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There are many useful instances in which someone might want to resize images. For example, many e-commerce websites feature thumbnails for products. If a web designer is making a site that offers thousands of products and each one needs a thumbnail preview generated, this can be quite a laborious task unless you write a script in Photoshop or buy another program that is intended to do this job.
Fortunately, Mac OS X includes an awesome little utility called SIPS. This great command line tool can resize images quickly and efficiently. You can constrain the images by width or height while maintaining the aspect ratio, or you can specify the exact size that you want all images to be.
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How to Resize the Easy Way
In order to resize your images, you need to first determine how you'd like for them to be resized. The options that sips gives you are resizing to a specified width, specified height, or specified size. Alternatively, you can resample your images so that either the width or the height (depending on the dimensions) will be a specified amount, and the other dimension will be resized proportionately. We'll take a look at which command to use below:
If you want the image(s) to have a specific width: Use the command "sips --resampleWidth [number] [filename(s)]", where [number] is the width, in pixels, you'd like the image to be, and [filename(s)] is the name of your file, a space separated list of files, or *.* to signify all files in the directory.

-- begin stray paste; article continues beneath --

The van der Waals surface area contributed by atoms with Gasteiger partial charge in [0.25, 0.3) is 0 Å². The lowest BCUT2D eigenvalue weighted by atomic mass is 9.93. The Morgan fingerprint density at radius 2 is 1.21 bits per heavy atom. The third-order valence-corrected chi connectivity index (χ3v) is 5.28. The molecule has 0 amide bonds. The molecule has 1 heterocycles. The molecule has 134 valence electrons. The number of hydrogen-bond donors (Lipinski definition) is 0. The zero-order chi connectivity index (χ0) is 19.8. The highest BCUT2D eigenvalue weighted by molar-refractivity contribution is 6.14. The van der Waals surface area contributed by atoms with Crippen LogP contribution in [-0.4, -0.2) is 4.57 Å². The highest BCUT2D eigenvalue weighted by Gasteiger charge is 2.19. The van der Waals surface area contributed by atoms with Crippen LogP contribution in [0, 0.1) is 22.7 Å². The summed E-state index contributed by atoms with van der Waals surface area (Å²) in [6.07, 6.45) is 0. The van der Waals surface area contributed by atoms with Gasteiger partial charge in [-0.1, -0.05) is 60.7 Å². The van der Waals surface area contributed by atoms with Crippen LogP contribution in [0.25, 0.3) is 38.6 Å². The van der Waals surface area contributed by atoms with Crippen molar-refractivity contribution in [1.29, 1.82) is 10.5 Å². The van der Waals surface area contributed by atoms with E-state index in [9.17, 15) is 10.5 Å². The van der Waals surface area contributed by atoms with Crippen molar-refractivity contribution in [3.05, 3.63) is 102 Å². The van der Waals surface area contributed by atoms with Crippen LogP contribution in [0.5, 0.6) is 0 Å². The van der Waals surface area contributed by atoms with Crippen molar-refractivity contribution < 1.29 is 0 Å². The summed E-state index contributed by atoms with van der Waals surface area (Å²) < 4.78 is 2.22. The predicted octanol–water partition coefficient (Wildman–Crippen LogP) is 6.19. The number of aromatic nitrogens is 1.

If you'd like for the image(s) to be uniform height: Use the command "sips --resampleHeight [number] [filename(s)]", where the variables are as described above.
If you want to resample the image(s) to be an exact height and width: Use the command "sips --resampleHeightWidth [number] [filename(s)]".
If you want the image(s) to be resized such that they fit in a bounding box: Use the command "sips --resampleHeightWidthMax [number] [filename(s)]". This command will take the longest dimension, shrink or expand it to [number], and shrink or expand the other dimension proportionately. Thus, if you have an image that's 400x200 and set the number to 100, the resulting image will be 100x50. Conversely, if the image is 200x400, the image will be 50x100.
When you've decided how you'd like to resize the images, simply enter the above command by opening Utilities -> Terminal and typing the command there. If you'd like to resize all the images in a directory, enter "sips --resample[mode] [number] /[pathtomydirectory]/*.*".
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Resizing lots of images in OS X is impressively easy with this little known command. However, as with any operation, it's important that you remember that this will make irreversible changes to your files. That is, after you run the command on an image, it will be permanently resized. Hence, it's a good idea to make a backup copy of your image just in case you're unhappy with the effects or would like to resize it to different dimensions. In my experience though, sips does quite a good job of resizing the images and the quality definitely rivals commercial tools such as Photoshop.
If you'd like to learn about the other features of sips, you can do so by going to Terminal and typing "man sips". This will bring up all the parameters that sips accepts.